It’s important to remember that the Cd is a coefficient, and denotes the relative aerodynamic slipperiness of a body, regardless of its overall size. A brick of any size has a Cd of 1.0; a bullet about .295.  To arrive at the critical total aerodynamic drag that determines power required and efficiency, the frontal area (cross section of the vehicle looking straight on) is multiplied by the Cd. The Rumpler was relatively very aerodynamic, but it was also quite tall and boxy, which resulted in the one hundred or so production cars being used primarily as taxis. An ironic ending for Rumpler, but his ideas spawned imitations and extensions world-wide, and opened the whole field.

To put the nascent field of automotive aerodynamics in perspective, the typical two-box car of the twenties was more aerodynamic going backwards than forwards, as this ass-backwards car showed. That brings back memories of Bob Lutz stating that the Volt concept would have had better aerodynamics if they put it in the wind tunnel backwards.

Hungarian-born Paul Jaray used his experience working int the aeronautical field, and especially designing Zeppelins, to develop a specific formula for automotive aerodynamic design principles that lead to a patent, applied for in 1922 and issued in 1927.  His approach was influential, and numerous companies used Jaray licensed bodies during the streamliner craze that unfolded in the early thirties. His early designs tended to be very tall, and with questionable proportions and space utilization (below).

His designs eventually became more mainstream, and Mercedes, Opel, Maybach, and numerous other makes, primarily German, built special streamliner versions using Jaray bodies, like this Mercedes below:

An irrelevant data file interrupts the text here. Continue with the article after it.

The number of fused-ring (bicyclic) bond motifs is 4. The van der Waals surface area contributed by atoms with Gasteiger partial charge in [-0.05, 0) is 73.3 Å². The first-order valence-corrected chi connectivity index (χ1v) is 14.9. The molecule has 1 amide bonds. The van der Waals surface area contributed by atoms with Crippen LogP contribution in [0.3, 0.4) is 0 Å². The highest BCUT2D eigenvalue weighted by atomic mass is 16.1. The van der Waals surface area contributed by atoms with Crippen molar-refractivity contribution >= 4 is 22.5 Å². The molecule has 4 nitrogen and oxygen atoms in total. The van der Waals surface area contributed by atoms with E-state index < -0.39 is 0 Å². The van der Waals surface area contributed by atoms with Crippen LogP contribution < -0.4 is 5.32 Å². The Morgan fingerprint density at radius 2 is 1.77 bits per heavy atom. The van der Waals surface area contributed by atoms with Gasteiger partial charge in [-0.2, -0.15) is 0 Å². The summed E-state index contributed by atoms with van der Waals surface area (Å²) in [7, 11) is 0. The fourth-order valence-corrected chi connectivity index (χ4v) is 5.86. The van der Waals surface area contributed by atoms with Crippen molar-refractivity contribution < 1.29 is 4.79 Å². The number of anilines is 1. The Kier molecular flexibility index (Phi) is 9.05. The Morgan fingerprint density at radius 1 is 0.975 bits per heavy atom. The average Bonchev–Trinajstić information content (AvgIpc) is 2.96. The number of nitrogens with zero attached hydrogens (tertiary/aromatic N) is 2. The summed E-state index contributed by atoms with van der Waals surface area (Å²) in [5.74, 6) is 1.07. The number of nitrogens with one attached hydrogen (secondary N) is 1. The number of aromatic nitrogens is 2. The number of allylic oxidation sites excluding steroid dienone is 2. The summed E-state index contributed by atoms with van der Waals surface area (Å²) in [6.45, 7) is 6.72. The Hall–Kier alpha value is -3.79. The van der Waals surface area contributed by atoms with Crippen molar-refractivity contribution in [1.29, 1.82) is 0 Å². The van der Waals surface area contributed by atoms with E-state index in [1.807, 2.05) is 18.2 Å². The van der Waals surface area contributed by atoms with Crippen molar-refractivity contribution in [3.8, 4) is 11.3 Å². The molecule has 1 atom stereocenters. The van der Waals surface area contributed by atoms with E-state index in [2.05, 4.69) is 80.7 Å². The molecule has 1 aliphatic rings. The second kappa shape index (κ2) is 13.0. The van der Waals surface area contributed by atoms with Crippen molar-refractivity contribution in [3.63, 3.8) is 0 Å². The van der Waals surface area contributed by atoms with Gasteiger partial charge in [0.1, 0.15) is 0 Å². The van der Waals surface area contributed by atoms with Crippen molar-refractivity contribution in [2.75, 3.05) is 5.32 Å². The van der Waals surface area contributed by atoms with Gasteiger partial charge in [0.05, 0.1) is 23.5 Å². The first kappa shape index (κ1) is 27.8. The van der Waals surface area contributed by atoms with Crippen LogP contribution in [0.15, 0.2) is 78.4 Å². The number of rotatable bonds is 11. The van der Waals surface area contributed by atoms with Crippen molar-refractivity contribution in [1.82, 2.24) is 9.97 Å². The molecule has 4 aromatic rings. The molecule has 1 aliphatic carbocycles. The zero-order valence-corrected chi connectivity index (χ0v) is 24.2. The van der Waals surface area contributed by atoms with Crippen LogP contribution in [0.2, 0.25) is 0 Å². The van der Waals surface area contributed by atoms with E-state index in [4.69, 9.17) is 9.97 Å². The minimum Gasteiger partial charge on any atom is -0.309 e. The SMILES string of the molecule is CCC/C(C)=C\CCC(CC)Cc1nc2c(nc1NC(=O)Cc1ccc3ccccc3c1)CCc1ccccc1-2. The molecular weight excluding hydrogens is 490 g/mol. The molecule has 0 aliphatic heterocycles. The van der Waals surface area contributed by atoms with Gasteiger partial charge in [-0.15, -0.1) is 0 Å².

The limitation of these cars is like the Castagna Alfa, they were re-bodied conventional cars with frames, front engines and RWD. Jaray only addressed the aerodynamics, not the complete vehicle like Rumpler had. It was a start, but others were taking up where Rumpler left off, like the English Burney, below:

Obviously more Rumpler influenced and less by Jaray, the 1930 English Burney featured a then-radical rear engine and also four wheel independent suspension.

One of the most influential and lasting designers of the whole era was Austrian Hans Ledwinka. After he took over as chief design engineer at the Czech firm Tatra in 1921, he developed the basis of a series of remarkable Tatra cars and eventually streamliners with platform frames, independent suspensions and rear air-cooled engines that Ferdinand Porsche cribbed from heavily in his design of the Volkswagen (VW made a substantial payment to Tatra in the 1960s to compensate them for this theft of IP).

The compact Tatra v570 of 1933 (above) is the forerunner of both the larger Tatras soon to come, and obviously of the Volkswagen. We’ll come back to Tatra later.

This Volkswagen prototype from 1934 (above) shows a very strong resemblance to the cribbed Tatra v570, with the benefit of some further refinement. Although the visual cues are not really as significant as they might appear to us now, because these were the leading-edge design elements of the time, and widely imitated or shared, on both side of the Atlantic.